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Edgar Snow And Communism

Decent Essays
In June of 1936, a young journalist, Edgar Snow, set out to interview and explore the world of Communist China. The Chinese Communist Party was founded in 1921 in Shanghai and it grew rapidly until 1923, when a two-party alliance was formed with Dr. Sun Yat-sen’s Kuomintang. From 1923 onwards, the Kuomintang was reorganized with the help and advice of Russian political advisors. The Communists supported Sun and his aspirations of national independence, but they ultimately hoped to have a proletarian dictatorship. Indeed, the Communists were willing to continue this relationship as long as two main conditions were met: the necessity for an anti-imperialist policy and the need of an internal policy of “anti-feudalism and anti-militarism”. Then,…show more content…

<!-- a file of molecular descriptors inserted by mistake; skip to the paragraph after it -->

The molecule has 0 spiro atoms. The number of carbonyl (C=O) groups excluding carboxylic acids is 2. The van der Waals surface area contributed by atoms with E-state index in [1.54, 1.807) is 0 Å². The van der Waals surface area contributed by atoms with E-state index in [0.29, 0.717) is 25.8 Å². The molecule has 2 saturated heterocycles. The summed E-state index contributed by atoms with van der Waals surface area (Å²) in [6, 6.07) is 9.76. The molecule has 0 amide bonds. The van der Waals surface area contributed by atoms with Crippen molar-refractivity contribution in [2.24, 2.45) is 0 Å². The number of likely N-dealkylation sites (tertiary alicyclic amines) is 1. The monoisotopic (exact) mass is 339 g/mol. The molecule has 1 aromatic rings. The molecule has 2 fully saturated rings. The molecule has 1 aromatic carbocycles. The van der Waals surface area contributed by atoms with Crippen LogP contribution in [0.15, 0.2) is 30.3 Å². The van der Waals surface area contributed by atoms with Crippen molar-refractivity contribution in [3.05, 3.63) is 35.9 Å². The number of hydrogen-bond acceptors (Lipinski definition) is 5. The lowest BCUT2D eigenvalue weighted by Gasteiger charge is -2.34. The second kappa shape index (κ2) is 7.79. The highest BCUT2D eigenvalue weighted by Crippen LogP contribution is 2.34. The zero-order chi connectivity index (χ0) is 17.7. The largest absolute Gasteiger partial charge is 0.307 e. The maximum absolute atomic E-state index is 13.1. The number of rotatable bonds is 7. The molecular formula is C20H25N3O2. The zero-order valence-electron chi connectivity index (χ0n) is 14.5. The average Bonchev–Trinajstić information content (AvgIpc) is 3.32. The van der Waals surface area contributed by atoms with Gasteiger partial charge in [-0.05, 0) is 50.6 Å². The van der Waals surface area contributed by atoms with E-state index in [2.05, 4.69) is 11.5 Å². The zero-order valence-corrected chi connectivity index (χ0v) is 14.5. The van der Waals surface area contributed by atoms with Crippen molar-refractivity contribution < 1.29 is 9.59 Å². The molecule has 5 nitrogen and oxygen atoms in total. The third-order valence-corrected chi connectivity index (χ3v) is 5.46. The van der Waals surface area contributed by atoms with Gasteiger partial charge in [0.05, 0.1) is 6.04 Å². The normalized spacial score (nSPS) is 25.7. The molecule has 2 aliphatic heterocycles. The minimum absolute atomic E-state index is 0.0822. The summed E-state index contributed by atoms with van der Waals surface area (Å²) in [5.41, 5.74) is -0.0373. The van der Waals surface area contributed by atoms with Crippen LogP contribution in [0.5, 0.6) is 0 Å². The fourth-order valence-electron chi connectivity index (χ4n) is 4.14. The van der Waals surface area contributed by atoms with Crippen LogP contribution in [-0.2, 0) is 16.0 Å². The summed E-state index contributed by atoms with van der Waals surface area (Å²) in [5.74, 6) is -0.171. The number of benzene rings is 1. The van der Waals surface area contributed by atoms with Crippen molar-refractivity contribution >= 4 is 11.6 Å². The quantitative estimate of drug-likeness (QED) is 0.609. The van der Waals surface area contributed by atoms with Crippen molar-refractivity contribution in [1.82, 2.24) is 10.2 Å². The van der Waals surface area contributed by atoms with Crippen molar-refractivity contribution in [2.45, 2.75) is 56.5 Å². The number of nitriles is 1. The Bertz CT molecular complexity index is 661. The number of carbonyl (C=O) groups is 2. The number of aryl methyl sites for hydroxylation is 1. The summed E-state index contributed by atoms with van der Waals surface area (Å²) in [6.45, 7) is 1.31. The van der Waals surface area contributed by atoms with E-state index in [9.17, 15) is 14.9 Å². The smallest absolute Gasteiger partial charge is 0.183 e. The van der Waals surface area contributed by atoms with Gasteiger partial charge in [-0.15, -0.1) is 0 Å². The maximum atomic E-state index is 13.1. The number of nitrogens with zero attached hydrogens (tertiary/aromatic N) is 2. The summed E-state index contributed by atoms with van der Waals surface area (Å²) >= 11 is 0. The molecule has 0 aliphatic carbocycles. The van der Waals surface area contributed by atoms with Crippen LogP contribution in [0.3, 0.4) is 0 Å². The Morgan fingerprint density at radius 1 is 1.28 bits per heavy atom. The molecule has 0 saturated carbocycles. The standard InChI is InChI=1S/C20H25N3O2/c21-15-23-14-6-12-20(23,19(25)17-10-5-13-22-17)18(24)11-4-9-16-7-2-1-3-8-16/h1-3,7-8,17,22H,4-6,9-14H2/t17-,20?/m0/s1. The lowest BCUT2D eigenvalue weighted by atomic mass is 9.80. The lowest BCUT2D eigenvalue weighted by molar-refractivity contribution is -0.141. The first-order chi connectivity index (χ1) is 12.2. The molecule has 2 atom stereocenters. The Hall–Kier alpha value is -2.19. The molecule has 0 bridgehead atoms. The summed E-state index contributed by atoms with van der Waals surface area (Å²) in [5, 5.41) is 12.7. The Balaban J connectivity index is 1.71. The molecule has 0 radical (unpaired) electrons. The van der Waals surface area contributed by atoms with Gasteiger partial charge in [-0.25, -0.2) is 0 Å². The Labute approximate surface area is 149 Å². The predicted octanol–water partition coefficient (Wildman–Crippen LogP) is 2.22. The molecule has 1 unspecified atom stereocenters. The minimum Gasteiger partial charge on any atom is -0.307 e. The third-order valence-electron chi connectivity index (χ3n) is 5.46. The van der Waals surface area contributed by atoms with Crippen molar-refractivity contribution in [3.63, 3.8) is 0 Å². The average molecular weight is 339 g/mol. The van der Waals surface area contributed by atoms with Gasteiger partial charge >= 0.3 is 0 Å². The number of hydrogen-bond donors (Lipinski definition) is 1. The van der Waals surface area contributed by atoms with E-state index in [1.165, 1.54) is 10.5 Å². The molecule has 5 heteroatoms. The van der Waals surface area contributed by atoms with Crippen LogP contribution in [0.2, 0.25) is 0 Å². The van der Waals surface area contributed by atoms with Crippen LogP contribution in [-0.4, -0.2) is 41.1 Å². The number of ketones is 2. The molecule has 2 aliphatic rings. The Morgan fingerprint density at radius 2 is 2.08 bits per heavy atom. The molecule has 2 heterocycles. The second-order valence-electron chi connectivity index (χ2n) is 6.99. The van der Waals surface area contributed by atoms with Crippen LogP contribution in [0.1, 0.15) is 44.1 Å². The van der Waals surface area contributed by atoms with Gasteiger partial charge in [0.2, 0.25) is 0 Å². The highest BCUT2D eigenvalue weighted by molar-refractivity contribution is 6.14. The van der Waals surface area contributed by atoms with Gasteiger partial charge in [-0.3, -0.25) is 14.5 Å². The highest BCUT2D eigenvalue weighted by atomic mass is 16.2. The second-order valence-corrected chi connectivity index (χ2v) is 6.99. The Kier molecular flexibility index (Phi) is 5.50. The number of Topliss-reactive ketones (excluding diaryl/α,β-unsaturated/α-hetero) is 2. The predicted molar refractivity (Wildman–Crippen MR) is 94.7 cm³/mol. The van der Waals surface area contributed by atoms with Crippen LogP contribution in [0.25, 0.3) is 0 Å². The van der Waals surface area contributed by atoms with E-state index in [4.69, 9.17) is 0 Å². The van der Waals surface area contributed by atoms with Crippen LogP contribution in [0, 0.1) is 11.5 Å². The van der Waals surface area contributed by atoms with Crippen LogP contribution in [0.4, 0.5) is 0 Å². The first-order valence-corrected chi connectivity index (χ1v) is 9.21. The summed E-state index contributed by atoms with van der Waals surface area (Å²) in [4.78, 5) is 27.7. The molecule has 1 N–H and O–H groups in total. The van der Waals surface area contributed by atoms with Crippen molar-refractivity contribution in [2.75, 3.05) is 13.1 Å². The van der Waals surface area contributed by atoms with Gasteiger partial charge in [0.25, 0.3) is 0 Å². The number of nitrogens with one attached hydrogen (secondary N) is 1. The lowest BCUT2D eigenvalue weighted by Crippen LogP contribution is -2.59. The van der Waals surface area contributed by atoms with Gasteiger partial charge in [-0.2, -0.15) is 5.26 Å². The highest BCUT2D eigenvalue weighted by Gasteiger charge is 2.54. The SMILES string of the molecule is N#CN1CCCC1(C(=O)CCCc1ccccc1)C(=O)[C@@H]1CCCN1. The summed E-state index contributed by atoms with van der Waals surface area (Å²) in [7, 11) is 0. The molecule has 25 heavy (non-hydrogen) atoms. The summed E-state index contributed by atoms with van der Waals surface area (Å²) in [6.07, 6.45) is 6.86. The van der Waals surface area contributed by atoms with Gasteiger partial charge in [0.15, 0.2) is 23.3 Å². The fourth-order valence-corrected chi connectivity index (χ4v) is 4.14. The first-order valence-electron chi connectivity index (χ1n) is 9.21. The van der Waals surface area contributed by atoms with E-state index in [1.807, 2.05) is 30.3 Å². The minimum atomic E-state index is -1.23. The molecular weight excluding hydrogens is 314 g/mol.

Indeed, we see this support from part one of the text all the way through part twelve. Therefore, it can certainly be argued that the peasant support of the Red Army is what ultimately led to the Communist success in the Chinese Civil War. The Red Army, a group of soldiers under the command of the Communist party in China, is the crucial link between the rural support and the Communists. As Mao discussed in his interview with Snow, “On August 1, 1927, the Twentieth Army under Ho Lung and Yeh T’ing… led the historic Nanchang Uprising, and the beginning of what was to become the Red Army was organized” (Snow 164). He then went on to describe how the Red Army was organized and formed. For example, it consisted of three units: The First Red Army, the Second Red Army, and the Fourth Red Army (Snow 173). The Red Army differed from other military forces. It was not a group of highly trained professionals in uniforms. Though they had a Red Army University, for the most part, the Red Army was a group of volunteer Communists and peasants who had endured a long and arduous journey to get to this point. Many had to abandon families or had to watch their villages destroyed by the Nationalist or Japanese forces. They had all experienced a lot of suffering. Yet, overall, a great deal of the Red Army managed to survive several campaigns against the Nationalist forces and undertook the Long March. The Long March is what this book focuses on most strongly. The Long March was a military retreat to evade the Kuomintang army. It was not one long march, but a series of marches as various units of the army escaped to the North and the West of China. The Long March took the Red Army through the countryside where they were welcomed and respected by the peasants. During an interview, Mao gave his opinion, “The Red Army, through its own struggle, has won its freedom
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